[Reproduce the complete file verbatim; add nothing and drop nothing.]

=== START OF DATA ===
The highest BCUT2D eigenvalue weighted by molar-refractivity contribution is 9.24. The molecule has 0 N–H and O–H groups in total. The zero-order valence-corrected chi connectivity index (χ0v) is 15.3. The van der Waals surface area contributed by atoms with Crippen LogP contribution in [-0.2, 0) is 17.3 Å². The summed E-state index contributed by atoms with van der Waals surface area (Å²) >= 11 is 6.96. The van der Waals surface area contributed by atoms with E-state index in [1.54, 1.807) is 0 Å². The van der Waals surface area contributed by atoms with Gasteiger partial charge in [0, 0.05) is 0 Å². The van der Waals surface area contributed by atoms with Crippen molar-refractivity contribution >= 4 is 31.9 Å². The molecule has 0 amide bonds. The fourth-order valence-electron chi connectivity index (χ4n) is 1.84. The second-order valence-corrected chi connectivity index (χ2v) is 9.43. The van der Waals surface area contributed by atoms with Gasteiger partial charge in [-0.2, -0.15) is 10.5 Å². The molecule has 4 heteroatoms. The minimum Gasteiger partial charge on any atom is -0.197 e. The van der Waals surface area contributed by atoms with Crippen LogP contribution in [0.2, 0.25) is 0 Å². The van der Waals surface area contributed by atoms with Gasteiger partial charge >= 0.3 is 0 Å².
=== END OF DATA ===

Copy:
The highest BCUT2D eigenvalue weighted by molar-refractivity contribution is 9.24. The molecule has 0 N–H and O–H groups in total. The zero-order valence-corrected chi connectivity index (χ0v) is 15.3. The van der Waals surface area contributed by atoms with Crippen LogP contribution in [-0.2, 0) is 17.3 Å². The summed E-state index contributed by atoms with van der Waals surface area (Å²) >= 11 is 6.96. The van der Waals surface area contributed by atoms with E-state index in [1.54, 1.807) is 0 Å². The van der Waals surface area contributed by atoms with Gasteiger partial charge in [0, 0.05) is 0 Å². The van der Waals surface area contributed by atoms with Crippen molar-refractivity contribution >= 4 is 31.9 Å². The molecule has 0 amide bonds. The fourth-order valence-electron chi connectivity index (χ4n) is 1.84. The second-order valence-corrected chi connectivity index (χ2v) is 9.43. The van der Waals surface area contributed by atoms with Gasteiger partial charge in [-0.2, -0.15) is 10.5 Å². The molecule has 4 heteroatoms. The minimum Gasteiger partial charge on any atom is -0.197 e. The van der Waals surface area contributed by atoms with Crippen LogP contribution in [0.2, 0.25) is 0 Å². The van der Waals surface area contributed by atoms with Gasteiger partial charge >= 0.3 is 0 Å².